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Moscow slams US over consulate closure

September 2, 2017

Moscow has accused the US of a "gross violation of international law" after being given two days to shut a Russian diplomatic outpost in San Francisco. The departing Russians burnt papers as the clock ticked down.

Smoke billows from a chimney on top of the Russian consulate in San Francisco
Image: Getty Images/J. Sullivan

Russian Foreign Minister Sergey Lavrov said on Friday that Moscow would "reply with firmness" to the forced closure of the diplomatic post, but also "needed time to study Washington's directive" and to decide on a response.

"We will have a tough response to the things that come totally out of the blue to hurt us and are driven solely by the desire to spoil our relations with the US," Lavrov said in a televised meeting.

President Vladimir Putin's foreign policy adviser, Yuri Ushakov, added that Russia needs to "think carefully about how we could respond."

"One does not want to go into a frenzy because someone has to be reasonable and stop," Ushakov said.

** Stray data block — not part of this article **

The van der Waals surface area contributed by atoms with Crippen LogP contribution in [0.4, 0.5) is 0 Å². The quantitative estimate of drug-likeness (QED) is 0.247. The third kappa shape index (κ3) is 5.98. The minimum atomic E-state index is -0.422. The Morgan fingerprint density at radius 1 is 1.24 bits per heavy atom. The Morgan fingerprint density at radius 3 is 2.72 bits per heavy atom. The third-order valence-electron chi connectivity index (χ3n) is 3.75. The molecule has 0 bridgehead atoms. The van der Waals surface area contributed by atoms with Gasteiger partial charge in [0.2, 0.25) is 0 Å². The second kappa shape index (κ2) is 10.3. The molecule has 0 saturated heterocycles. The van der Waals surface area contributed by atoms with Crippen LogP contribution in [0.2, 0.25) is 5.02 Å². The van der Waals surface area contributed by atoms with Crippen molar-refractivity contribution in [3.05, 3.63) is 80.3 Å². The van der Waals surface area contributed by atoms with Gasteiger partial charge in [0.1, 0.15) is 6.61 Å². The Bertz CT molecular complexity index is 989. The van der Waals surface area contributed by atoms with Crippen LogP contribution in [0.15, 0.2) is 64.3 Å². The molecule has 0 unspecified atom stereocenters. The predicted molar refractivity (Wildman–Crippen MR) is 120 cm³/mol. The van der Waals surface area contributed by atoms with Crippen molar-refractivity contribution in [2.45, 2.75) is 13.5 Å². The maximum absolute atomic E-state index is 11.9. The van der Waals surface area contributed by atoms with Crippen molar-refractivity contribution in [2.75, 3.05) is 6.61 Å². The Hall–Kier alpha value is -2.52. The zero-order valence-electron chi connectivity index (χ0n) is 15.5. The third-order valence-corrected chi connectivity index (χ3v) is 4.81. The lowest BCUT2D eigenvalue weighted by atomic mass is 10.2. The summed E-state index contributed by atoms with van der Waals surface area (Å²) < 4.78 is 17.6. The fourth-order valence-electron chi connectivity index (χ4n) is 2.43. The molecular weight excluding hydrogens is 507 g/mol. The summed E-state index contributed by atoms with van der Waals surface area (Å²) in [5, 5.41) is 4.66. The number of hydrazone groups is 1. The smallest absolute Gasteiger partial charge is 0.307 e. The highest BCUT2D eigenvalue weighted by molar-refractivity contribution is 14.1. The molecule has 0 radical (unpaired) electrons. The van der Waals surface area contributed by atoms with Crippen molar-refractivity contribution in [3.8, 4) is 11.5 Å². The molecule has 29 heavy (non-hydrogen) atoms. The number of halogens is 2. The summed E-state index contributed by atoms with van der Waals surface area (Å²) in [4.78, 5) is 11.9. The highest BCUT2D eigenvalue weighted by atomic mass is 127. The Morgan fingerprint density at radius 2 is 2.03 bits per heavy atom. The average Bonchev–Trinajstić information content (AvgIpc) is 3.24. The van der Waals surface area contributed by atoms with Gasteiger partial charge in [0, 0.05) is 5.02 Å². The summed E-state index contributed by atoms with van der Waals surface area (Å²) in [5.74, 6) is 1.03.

Sergey Lavrov gestures during a speech
Lavrov promised an appropriate response to the consulate's forced closureImage: Reuters/S. Karpukhin

The measure is the most serious by the US against Russia since 1986, when the two powers expelled dozens of each other's diplomats. US-Russia ties have fallen to their lowest point since the Cold War after the Kremlin's invasion of Crimea in 2014.

Where there's smoke, there's fire

Black smoke was seen coming out of the chimney on Friday at the San Francisco consulate, one of three Russian facilities being closed, the others trade missions in New York and Washington.

The Russian Embassy in Washington is not affected, nor are three other Russian consulates in the US, including in New York.

Firefighters who arrived at the scene were turned away by consulate officials who came from inside the building.

Russian Foreign Ministry spokeswoman Maria Zakharova said on Friday that US "special services" intend to search the consulate on Saturday, as well as apartments in San Francisco used by Russian diplomats and their families, a claim the State Department denied.


The Trump administration has said the order is retaliation for the Kremlin's "unwarranted and detrimental" demand in August that the US cut the size of its diplomatic staff in Russia.

Moscow, in turn, said its call for cuts are a reaction to new sanctions that Trump signed into law in July.

US counterintelligence officials have long kept an eye on Russia's outpost in San Francisco, concerned that people posted to the consulate as diplomats were engaged in espionage.

Last December, President Barack Obama kicked out dozens of Russian officials and closed two Russian recreational compounds.

Maps of the United States and Russia showing the locations of Russian and American embassies and consulates

jbh/sms (AP, AFP)